In the Census for England and Wales taken in 1891, there were only 239 households with the name Vodden while shortly before on the United States Federal Census of 1880 there were only 20 households. This increases to 32 households in the 1920's.
In Canada on the 1851 Census there were only 9 households all in Ontario which increased to 40 by 1881. In 1901 the movement westward had now 10 families having migrated from Ontario to Manitoba and by 1911 of 64 households, 6 remained in the prairie provinces while 9 households had moved to the most western province of British Columbia.
Distribution of the name
Distribution of the name Vodden was limited to mainly Devon, Cornwall and Glamorgan, South Wales in 1890, with New York, Michigan, Illinois, Ohio and California having one or two families living there in the 1880 Federal Census.
While in the United States in the 1920's, there were still a few families in the original states above, now families had moved into the Dakota's, Oregon, Texas but many more had moved to sunny California. Canada had gained a few more families in the province of Ontario with a couple of families now on the west coast in British Columbia.
In the United Kingdom there was a movement to the city of London and to the county of Yorkshire having now depleted in Devon but remaining in the coal mining area in South Wales. Also at this time there was an exodus to Australia.
I have a large family tree with all the instances of Vodden and the variants which I maintain for my One Name Study. I also maintain my own family tree and as clusters of the family are found to be connected in my ancestry, I add them also to this tree.
As new databases are available where there are many entries of the names, I create Excel spreadsheets of this data hoping at some point to add the entries to my One Name Study family tree.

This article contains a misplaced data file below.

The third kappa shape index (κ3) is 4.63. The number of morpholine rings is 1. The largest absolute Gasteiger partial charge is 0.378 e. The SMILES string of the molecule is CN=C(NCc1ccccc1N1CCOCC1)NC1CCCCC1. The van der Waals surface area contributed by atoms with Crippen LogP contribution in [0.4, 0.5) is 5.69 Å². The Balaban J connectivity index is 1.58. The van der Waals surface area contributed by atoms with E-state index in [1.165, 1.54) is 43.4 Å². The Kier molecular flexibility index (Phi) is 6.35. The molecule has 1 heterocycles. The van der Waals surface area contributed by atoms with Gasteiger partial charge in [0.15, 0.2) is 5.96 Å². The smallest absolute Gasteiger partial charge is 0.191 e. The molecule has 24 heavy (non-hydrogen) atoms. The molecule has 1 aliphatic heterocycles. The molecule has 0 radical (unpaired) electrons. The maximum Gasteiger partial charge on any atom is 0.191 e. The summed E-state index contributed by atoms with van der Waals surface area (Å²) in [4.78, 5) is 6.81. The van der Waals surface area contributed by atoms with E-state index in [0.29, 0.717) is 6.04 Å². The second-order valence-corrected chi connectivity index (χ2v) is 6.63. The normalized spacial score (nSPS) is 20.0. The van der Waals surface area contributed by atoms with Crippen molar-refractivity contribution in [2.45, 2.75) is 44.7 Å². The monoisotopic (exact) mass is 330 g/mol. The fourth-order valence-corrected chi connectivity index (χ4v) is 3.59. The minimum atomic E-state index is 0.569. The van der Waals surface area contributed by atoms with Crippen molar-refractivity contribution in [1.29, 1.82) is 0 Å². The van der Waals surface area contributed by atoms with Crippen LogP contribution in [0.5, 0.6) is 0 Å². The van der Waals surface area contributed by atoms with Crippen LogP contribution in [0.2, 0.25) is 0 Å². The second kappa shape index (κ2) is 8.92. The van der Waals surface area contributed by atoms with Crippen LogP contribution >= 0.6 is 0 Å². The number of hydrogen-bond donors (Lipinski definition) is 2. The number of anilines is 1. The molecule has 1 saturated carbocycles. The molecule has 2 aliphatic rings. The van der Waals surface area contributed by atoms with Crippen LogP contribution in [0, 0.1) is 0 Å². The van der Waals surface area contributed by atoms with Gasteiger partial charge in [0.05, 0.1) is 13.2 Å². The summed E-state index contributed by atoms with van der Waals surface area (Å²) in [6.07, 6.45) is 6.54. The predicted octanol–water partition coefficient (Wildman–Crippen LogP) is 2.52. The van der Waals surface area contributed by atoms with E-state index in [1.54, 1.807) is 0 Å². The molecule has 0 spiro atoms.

As there are more and more databases appearing all the time, some with duplicated information of databases I have already scoured, I occasionally find I am unable to keep up with gathering the available information. If you feel you can help in this regard, I would be happy to hear from you. Please email me at firstname.lastname@example.org.
A DNA study is maintained at FamilyTreeDNA where you can log in and order tests to see how and whether your DNA matches with those in our study. Please click on: http://www.familytreedna.com/group-join.aspx?Group=Vodden&code=C49013 in order to get our special pricing. You may also view the project at http://www.familytreedna.com/public/Vodden.
A page of all the y-DNA results is maintained at the following website: http://www.worldfamilies.net/surnames/vodden/results. Why not become a member of the Vodden DNA Project on Worldfamilies.net? It's free.
On my blog at tracemyancestree.blogspot.ca, the postings of January 16 & 17, 2012 discuss the origins of my father's DNA results. In an email from Debbie Kennett shortly after my father's DNA result were published, she says, ''The vast majority of R1b1a2 men who are deep clade tested fall within the two big supergroups P312+ and U106+ so it's quite unusual to find men who fall outside these big groups. I wonder if it might mean that your dad's ancient ancestors were amongst the original people who settled in Devon after the Ice Age. We will no doubt learn more as more research is published. Tibor Fehar, the admin of the R1b project might be able to tell you more.'
In response to my request, Tibor Fehar said, 'Your Dad's results are very interesting, he definitely belongs to the R-L11* group, so you qualify for joining the Ht35 project, as Debbie suggested. L11* is a very interesting group, 'brother' clade of U106 and P312, which are widespread in Central and Western Europe. However, L11* is very rare, and it likely arrived to England at an early stage of the Bronze Age (Bell Beaker folk maybe).'
Researching the Bell Beaker folk in Wikipedia, it appears then that my ancestors were in Devon during the Early Bronze Age 2500 to 1700 BC. These bell beakers were constructed of well made pottery with impressed patterns used for the consumption of beer and mead.
Obviously our ancient ancestors were connoisseurs of alcoholic beverages way back in time!!!